Can the vibration from a wall-mounted heat pump damage old brickwork?

Reply

  #1  
Old 04-11-19, 09:33 AM
Member
Thread Starter
Join Date: Apr 2019
Location: Canada
Posts: 2
Can the vibration from a wall-mounted heat pump damage old brickwork?

I wonder if someone knowledgeable could give me their opinion. My question is, in your opinion, can a heat pump be mounted on an old brick wall? The brick is not collapsing or anything like that, but it is old with some flaking. Can the vibration damage the old brick?

I've just had installed a Fujitsu airconditiong heat pump. I live in an old (100 years old) apartment block of three apartments. I'm on the top floor. The company installed the device on the back balcony. The balcony sits on top of an enclosed structure the neighbor on the second floor built on their balcony directly below. It forms a little room. It adjoins their bedroom. The neighbor is complaining of vibration from the unit in her balcony enclosed-room and in the connecting bedroom. I have yet to confirm it. I will check this out first. I have contacted the installer and they will come tomorrow and install a rubber pad underneath the heat pump. They have stated clearly there is nothing else they can do.

Before the unit was installed, I asked if the pump could be mounted on the brick wall on the side of the building. They said they couldn't do it because the vibration from the unit can damage old masonry / brick. I got the impression they just didn't want to do it because it's high up. I let it go. I didn't want to make unnecessary work. However, I now fear it might be the only option. I have looked on the internet and I can't find any mention of mounting a heat pump on old brick being a problem. In your opinion, can a heat pump be mounted on old brick without the vibration damaging the brick? I don't want to be difficult with the installer, but if the vibration the neighbor is experiencing is extreme and cannot be insulated against, then...I don't know what I can do other than mount it on the side wall.

We also have a sort of external enclosed wall next to the balcony. It has a wooden wall. Could the pump be mounted on the wood wall. I'm not sure it's solid enough to support the pump. It's quite large. And it might cause the same type of vibration being over the neighbor's balcony-room.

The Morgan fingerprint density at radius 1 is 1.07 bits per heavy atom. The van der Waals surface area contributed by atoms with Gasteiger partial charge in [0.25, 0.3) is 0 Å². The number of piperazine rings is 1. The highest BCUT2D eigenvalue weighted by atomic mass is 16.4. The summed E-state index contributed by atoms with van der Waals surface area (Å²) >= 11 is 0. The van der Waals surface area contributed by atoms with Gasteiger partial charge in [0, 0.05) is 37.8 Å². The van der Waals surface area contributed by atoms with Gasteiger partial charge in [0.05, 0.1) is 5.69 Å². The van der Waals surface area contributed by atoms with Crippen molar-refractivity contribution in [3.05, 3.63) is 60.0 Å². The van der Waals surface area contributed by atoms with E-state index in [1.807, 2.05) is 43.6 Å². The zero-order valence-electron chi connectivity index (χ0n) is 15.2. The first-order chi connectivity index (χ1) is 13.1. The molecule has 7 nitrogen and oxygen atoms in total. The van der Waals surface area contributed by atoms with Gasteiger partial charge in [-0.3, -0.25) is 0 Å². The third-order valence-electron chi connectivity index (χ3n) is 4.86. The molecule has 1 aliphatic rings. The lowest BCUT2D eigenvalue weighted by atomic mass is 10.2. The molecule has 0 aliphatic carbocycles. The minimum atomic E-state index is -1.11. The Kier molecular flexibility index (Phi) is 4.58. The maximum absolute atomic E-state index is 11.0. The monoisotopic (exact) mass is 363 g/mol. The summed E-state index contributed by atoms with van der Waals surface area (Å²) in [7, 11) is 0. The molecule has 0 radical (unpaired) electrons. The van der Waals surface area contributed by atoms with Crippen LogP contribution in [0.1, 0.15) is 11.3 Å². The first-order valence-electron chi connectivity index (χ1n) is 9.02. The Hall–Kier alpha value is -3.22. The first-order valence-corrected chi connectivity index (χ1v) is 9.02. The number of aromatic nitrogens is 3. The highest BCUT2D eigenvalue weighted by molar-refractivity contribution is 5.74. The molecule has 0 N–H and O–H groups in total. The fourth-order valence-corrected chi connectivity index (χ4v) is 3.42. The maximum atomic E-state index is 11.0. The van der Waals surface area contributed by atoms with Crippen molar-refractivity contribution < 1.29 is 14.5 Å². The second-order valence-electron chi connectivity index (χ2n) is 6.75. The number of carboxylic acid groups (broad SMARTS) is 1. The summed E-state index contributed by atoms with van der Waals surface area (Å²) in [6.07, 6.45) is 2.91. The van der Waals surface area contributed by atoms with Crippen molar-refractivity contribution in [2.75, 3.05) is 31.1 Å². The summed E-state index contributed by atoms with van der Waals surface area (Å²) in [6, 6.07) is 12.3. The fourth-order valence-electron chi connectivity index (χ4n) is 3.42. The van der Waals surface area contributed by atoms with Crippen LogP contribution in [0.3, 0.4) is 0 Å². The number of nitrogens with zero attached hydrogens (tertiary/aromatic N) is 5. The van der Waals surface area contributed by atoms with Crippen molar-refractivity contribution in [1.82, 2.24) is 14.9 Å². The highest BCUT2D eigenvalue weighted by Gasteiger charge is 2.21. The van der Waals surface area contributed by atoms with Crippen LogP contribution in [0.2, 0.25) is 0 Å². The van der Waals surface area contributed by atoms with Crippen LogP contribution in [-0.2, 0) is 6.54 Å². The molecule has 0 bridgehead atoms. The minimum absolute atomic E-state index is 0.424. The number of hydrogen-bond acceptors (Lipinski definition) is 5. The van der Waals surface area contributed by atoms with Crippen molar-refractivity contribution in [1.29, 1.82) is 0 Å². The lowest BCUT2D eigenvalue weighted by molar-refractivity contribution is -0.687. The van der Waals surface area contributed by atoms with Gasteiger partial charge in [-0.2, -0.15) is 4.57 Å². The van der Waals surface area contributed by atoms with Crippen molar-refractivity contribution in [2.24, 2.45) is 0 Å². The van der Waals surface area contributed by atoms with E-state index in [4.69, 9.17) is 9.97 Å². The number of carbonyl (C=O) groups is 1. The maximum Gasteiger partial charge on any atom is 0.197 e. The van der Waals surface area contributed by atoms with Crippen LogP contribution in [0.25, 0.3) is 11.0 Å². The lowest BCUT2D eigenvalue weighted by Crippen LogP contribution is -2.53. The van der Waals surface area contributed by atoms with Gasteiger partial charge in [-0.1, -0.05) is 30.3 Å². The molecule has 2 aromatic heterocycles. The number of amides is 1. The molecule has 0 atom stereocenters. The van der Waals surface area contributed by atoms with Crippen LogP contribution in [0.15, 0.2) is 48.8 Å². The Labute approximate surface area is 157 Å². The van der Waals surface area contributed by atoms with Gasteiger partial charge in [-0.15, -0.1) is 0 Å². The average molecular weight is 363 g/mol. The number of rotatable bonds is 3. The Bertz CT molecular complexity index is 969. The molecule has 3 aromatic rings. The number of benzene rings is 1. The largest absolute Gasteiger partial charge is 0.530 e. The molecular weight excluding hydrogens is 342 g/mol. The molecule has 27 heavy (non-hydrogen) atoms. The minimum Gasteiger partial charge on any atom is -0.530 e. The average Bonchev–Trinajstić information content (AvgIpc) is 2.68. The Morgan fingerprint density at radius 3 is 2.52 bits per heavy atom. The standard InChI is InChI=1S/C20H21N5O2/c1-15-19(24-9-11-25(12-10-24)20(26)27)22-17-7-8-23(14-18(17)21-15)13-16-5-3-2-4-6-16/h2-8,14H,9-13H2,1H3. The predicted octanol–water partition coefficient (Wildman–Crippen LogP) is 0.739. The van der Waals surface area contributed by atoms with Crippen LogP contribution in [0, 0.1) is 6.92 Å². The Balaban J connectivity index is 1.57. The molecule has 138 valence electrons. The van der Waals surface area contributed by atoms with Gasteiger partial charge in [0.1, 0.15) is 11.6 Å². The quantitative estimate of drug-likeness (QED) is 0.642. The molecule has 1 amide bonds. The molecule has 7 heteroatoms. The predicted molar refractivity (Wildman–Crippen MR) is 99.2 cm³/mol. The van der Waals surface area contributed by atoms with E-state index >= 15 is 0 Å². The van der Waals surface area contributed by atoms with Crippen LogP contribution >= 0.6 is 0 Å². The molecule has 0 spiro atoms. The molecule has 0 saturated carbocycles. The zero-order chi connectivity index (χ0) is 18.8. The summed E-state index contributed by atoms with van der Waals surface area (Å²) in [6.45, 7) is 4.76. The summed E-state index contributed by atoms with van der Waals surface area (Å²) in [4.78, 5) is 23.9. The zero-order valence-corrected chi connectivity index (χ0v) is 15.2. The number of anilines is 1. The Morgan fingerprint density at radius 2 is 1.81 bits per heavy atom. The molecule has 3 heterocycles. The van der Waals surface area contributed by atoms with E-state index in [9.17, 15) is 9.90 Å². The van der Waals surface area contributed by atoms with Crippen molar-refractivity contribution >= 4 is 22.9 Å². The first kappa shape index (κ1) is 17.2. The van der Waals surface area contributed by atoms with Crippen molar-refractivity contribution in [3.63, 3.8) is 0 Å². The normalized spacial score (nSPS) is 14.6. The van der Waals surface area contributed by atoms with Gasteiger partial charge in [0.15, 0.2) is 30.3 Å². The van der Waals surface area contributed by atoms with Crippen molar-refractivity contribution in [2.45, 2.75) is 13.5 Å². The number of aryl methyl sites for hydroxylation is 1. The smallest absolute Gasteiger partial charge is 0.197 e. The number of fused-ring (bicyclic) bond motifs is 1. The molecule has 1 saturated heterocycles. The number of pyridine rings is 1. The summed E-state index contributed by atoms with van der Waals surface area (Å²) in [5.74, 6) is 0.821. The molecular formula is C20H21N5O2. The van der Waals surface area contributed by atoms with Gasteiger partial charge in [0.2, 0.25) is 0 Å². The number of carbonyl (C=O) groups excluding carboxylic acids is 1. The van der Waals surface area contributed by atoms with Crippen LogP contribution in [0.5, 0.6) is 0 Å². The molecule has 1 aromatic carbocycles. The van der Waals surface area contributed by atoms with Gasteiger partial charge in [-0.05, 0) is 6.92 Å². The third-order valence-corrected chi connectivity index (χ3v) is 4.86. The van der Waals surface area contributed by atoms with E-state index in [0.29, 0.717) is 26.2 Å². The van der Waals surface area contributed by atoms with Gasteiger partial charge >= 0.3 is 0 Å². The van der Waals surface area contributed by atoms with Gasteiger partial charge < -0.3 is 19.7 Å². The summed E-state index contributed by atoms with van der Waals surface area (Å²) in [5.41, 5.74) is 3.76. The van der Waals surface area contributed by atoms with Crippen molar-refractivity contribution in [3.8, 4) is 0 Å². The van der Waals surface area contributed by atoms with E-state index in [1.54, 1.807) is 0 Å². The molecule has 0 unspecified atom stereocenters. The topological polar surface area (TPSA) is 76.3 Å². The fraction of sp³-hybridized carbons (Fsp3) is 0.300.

Finally, could it be installed on the roof of the building? I live in Canada. We get lots of snow and wind and the roof is also hard to access.

Thanks in advance.
 
Sponsored Links
  #2  
Old 04-11-19, 11:47 AM
PJmax's Avatar
Group Moderator
Join Date: Oct 2012
Location: Northern NJ - USA
Posts: 49,430
Welcome to the forums.

In your opinion, can a heat pump be mounted on old brick without the vibration damaging the brick?
In my opinion..... yes..... it can be mounted to old brickwork. With that being said..... only an inspection of the actual brickwork could determine its integrity.

Wherever it's mounted to a building you will hear some vibration from it.
Doesn't sound like the roof would be a viable location.
 
  #3  
Old 04-12-19, 04:17 AM
Member
Join Date: Nov 2012
Location: USA
Posts: 3,566
Hi, is there space on the ground where the unit could be placed on a pad and piped up the outside wall, 3 stories might be a bit much, we do 2 stories in Fl.
Just a thought
Geo
 
  #4  
Old 04-13-19, 06:11 AM
GregH's Avatar
Super Moderator
Join Date: Jan 2001
Location: Manitoba
Posts: 9,867
As far as mouning an AC on a brick wall in my circles it is not a good practice to actually fasten to the brick itself.
Bricks are fairly small and only held in place with mortar.
Good practice would have you drill through the brick and fasten the load to the structuren not a thin veneer like brick.